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A recent outbreak of fungal meningitis was attributed to contaminated steroid injections. While the company manufacturing the contaminated methylprednisolone acetate voluntarily recalled all its products as of October 31, 2012, patients and healthcare consumers continue to express concerns. A review of the CDC's (Centers for Disease Control's) detailed overview of this condition ( will refresh healthcare providers' knowledge of the condition and help us in reassuring our patients.


First, fungal meningitis is not contagious. The fungus identified in patients receiving the contaminated steroid injections has been identified as Exserohilum rostratum. This fungus is a common mold found in soils and on plants. The Exserohilum most often causes skin or sinus infections. Other fungi often associated with meningitis include Aspergillus, Coccidioides, Cryptosporidium, and Histoplasma.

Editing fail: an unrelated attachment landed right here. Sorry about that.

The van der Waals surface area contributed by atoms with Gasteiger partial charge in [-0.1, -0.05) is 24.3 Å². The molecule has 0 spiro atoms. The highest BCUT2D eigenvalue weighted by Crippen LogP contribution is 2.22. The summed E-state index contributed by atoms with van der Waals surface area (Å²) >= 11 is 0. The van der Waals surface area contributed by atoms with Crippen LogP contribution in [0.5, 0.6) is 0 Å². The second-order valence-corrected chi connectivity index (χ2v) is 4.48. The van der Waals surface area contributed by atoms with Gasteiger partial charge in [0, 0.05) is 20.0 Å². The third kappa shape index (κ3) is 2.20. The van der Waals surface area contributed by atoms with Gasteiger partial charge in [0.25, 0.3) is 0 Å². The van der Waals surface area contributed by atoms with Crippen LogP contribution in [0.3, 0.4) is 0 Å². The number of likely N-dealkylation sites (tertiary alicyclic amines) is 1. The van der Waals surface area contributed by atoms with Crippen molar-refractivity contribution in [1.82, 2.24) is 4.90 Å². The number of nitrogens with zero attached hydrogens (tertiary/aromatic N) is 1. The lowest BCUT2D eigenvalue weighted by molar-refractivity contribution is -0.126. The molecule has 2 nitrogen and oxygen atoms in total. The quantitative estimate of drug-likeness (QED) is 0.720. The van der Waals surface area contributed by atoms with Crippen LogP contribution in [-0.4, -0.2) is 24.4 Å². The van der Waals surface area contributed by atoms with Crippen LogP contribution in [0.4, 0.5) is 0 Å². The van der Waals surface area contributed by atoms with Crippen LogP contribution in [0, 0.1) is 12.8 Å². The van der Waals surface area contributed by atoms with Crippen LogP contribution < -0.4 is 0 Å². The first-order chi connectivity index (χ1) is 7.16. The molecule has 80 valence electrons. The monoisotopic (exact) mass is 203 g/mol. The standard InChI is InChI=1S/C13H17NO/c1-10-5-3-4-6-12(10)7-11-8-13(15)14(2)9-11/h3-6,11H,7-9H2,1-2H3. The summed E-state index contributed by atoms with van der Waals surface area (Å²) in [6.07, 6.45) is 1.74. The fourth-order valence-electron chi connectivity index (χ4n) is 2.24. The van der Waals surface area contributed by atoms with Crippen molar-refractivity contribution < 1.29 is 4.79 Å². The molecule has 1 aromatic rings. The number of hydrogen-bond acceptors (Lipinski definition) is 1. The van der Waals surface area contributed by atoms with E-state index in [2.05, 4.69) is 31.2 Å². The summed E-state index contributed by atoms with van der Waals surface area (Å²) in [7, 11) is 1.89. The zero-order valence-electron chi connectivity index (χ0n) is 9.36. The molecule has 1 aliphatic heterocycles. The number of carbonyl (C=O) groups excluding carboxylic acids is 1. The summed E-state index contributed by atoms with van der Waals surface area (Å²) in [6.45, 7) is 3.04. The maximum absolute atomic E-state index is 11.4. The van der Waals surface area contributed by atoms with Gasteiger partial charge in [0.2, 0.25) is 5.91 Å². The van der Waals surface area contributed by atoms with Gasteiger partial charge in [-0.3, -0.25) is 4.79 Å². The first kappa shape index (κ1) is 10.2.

Signs and symptoms of fungal meningitis include new or worsening headache, fever, sensitivity to light, stiff neck, new weakness or numbness in any part of the body, slurred speech. Additionally, increased pain, redness, or swelling at the injection site for the contaminated steroid is significant. Diagnosing fungal meningitis requires identifying the fungus in blood or cerebrospinal fluid. This type of infection usually occurs in people with compromised immune systems.


The condition is usually treated with high-dose antifungal medications administered via intravenous infusion. The success of the treatment relates to the immune system status of the patient as well as the type of fungus. It usually occurs in people with compromised immune systems, HIV, cancer, or other immune system disorders, making treating the condition more challenging.


Source: CDC. Fungal meningitis outbreak investigation. Current state. November 8, 2012. Available at Accessed December 12, 2012.


Submitted by Robin E. Pattillo, PhD, RN, CNL,